Dur­ing this time, back in Lille, Mar­quis’ moth­er Louisa was hit by a gov­ern­ment truck and died. (In fact, the French dri­ver of the truck got out, scratched his head and said, in an Amer­i­can South­ern accent, “Paw, I done did it again!”) Mar­quis was unable to make it in time to her funer­al, need­ing to be in the US as the TARK restruc­tur­ing took place.

It was also dur­ing this peri­od that a cowork­er, Sal­adé Pan­tis, rebuffed his advances. All of this led to immense home­sick­ness, iso­la­tion and depres­sion for Mar­quis. Yet, despite all of his hard­ships, Mar­quis did as he always did and poured him­self into his work.

TARK’s heavy invest­ment in the own­er­ship and oper­a­tion of Super­Max Pris­ons led Cor­bel to devel­op Cor­bel­Loaf, a genet­i­cal­ly mod­i­fied food that tast­ed and smelled great, was per­fect­ly nutri­tion­al and effi­cient to feed to pris­on­ers. When Cor­bel pre­sent­ed his loaf to the board, they refused to bring it to mar­ket. They didn’t want the pris­on­ers fed or treat­ed well.

Cor­bel was furi­ous and began his exit from TARK. In a last ditch effort in the cafe­te­ria, he begged to Sal­adé Pan­tis to be with him. He informed her that he “want­ed her to be his ‘first’.” He was laughed out of the com­pa­ny. “This was a dark time,” says Cor­bel, “I lost my way in what my cause was. The rea­son that I left TARK was only because of myself. I allowed myself to focus on love. This was a folly.”

Yet, it was Cor­bel who would have the last laugh. Thanks to a lack of over­sight, Cor­bel was the sole inven­tor named on all of TARK’s patents for the four years of his employ­ment, dur­ing which time he devel­oped many of their key prod­ucts. Cor­bel took TARK to court and won, effec­tive­ly ruin­ing the company.

It was with his immense win­nings that he bought Fort Req­ui­site from the Unit­ed States Gov­ern­ment and begin con­struc­tion on the head­quar­ters for his new oper­a­tion: Cor­be­lient Systems.

Cor­bel stands in his office — or what will be his office once con­struc­tion is com­plete — in his trade­mark dark sil­ver suit and a pur­ple polo shirt com­plete­ly but­toned, two inch­es short­er than he should, thanks to his limp. He enjoys eat­ing Cor­bel­Loaf, which he has been hav­ing a small plant in near­by Abing­don, Vir­gina pro­duce. In fact, it’s all that he eats. It’s looks like a tube of grey cook­ie dough. He munch­es on it as he shows me around his new facil­i­ty. He calls it his “cathe­dral to innovation.”

“What we believe in is inno­va­tion, and only inno­va­tion.” says Cor­bel. “Every­thing here today will be gone tomor­row. We must always start anew.” Then he took me to one of the few areas that had been fin­ished, com­plete with a state-of-the-art secu­ri­ty sys­tem from a com­pa­ny that Cor­bel won’t dis­close. It is a sim­ple black pol­ished room with a long fish tank. In the mid­dle of the tank is a fil­ter, and probes on either side of the fil­ter run up to screens on the wall show­ing the puri­ty of the water. Cor­bel walks over and grabs a vial from a refrig­er­a­tor. He shows it to me: “Cholera.” As he pours the vial into the water, the puri­ty lev­els drop. The water becomes con­t­a­m­i­nat­ed. Then Cor­bel press­es a but­ton on the fil­ter and it buzzes to life.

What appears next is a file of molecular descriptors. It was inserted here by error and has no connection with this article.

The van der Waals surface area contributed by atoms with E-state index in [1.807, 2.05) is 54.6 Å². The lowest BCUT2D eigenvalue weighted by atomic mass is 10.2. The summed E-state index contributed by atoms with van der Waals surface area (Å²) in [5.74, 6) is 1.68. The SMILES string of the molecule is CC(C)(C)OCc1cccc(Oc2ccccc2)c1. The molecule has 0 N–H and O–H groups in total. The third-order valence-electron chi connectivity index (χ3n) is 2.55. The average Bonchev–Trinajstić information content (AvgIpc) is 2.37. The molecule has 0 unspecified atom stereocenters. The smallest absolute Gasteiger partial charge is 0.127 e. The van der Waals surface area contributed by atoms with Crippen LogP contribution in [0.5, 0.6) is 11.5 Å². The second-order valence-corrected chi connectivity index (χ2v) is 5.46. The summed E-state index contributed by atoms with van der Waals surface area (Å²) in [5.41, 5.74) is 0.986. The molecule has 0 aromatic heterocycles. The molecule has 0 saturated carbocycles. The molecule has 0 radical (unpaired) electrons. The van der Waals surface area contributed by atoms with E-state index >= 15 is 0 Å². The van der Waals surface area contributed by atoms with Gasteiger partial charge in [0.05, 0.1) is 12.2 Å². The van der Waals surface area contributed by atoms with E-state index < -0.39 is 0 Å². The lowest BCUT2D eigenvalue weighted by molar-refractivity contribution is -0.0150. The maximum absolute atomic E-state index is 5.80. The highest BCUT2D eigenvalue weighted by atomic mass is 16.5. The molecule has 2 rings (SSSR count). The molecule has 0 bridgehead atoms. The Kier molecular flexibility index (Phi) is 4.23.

And this buzz. This small whirring of tiny micro-motors with­in the fil­ter. This is the sound that prayer sounds like in this cathe­dral. The fil­ter is a mir­a­cle as the puri­ty lev­els rise and the con­t­a­m­i­nants are gone. Cor­bel explains that it removes con­t­a­m­i­nants from the water, breaks down the impu­ri­ties into indi­vid­ual mol­e­cules, and then dis­pers­es those mol­e­cules as harm­less par­ti­cles of air. I remark that it is genius.

Cor­bel turns and tells me that it is only what is nec­es­sary to save lives. “Genius would be find­ing a way not to ever need these at all,” laments Cor­bel as he takes a bite of his Cor­bel­Loaf. His plan is to begin installing these fil­ters in water sup­plies world­wide in the next four­teen months. By 2016, his plan is to have every­one in the world drink­ing clean water. It’s a mon­u­men­tal task, but for Cor­bel he sees no choice. For him, sav­ing the world is the only answer. ✦